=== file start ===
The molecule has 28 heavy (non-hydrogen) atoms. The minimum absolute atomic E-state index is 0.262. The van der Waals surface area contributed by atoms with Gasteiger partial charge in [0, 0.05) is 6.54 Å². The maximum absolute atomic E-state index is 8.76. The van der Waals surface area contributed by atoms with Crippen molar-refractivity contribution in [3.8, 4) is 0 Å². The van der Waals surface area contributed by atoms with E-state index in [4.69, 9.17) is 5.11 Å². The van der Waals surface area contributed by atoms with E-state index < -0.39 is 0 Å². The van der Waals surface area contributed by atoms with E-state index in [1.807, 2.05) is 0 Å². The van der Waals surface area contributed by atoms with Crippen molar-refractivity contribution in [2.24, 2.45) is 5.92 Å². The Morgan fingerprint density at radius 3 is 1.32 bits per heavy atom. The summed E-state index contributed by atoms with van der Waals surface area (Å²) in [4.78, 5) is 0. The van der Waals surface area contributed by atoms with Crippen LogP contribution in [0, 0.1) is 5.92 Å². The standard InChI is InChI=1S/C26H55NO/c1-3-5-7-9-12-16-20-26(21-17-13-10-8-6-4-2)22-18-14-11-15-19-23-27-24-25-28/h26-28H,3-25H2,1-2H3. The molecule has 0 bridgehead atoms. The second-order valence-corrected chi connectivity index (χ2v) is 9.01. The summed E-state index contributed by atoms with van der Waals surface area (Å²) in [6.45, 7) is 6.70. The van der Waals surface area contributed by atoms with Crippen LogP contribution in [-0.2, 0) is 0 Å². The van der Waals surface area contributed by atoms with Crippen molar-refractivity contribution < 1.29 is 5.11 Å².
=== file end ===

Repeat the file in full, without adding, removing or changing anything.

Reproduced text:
The molecule has 28 heavy (non-hydrogen) atoms. The minimum absolute atomic E-state index is 0.262. The van der Waals surface area contributed by atoms with Gasteiger partial charge in [0, 0.05) is 6.54 Å². The maximum absolute atomic E-state index is 8.76. The van der Waals surface area contributed by atoms with Crippen molar-refractivity contribution in [3.8, 4) is 0 Å². The van der Waals surface area contributed by atoms with E-state index in [4.69, 9.17) is 5.11 Å². The van der Waals surface area contributed by atoms with E-state index < -0.39 is 0 Å². The van der Waals surface area contributed by atoms with E-state index in [1.807, 2.05) is 0 Å². The van der Waals surface area contributed by atoms with Crippen molar-refractivity contribution in [2.24, 2.45) is 5.92 Å². The Morgan fingerprint density at radius 3 is 1.32 bits per heavy atom. The summed E-state index contributed by atoms with van der Waals surface area (Å²) in [4.78, 5) is 0. The van der Waals surface area contributed by atoms with Crippen LogP contribution in [0, 0.1) is 5.92 Å². The standard InChI is InChI=1S/C26H55NO/c1-3-5-7-9-12-16-20-26(21-17-13-10-8-6-4-2)22-18-14-11-15-19-23-27-24-25-28/h26-28H,3-25H2,1-2H3. The molecule has 0 bridgehead atoms. The second-order valence-corrected chi connectivity index (χ2v) is 9.01. The summed E-state index contributed by atoms with van der Waals surface area (Å²) in [6.45, 7) is 6.70. The van der Waals surface area contributed by atoms with Crippen LogP contribution in [-0.2, 0) is 0 Å². The van der Waals surface area contributed by atoms with Crippen molar-refractivity contribution < 1.29 is 5.11 Å².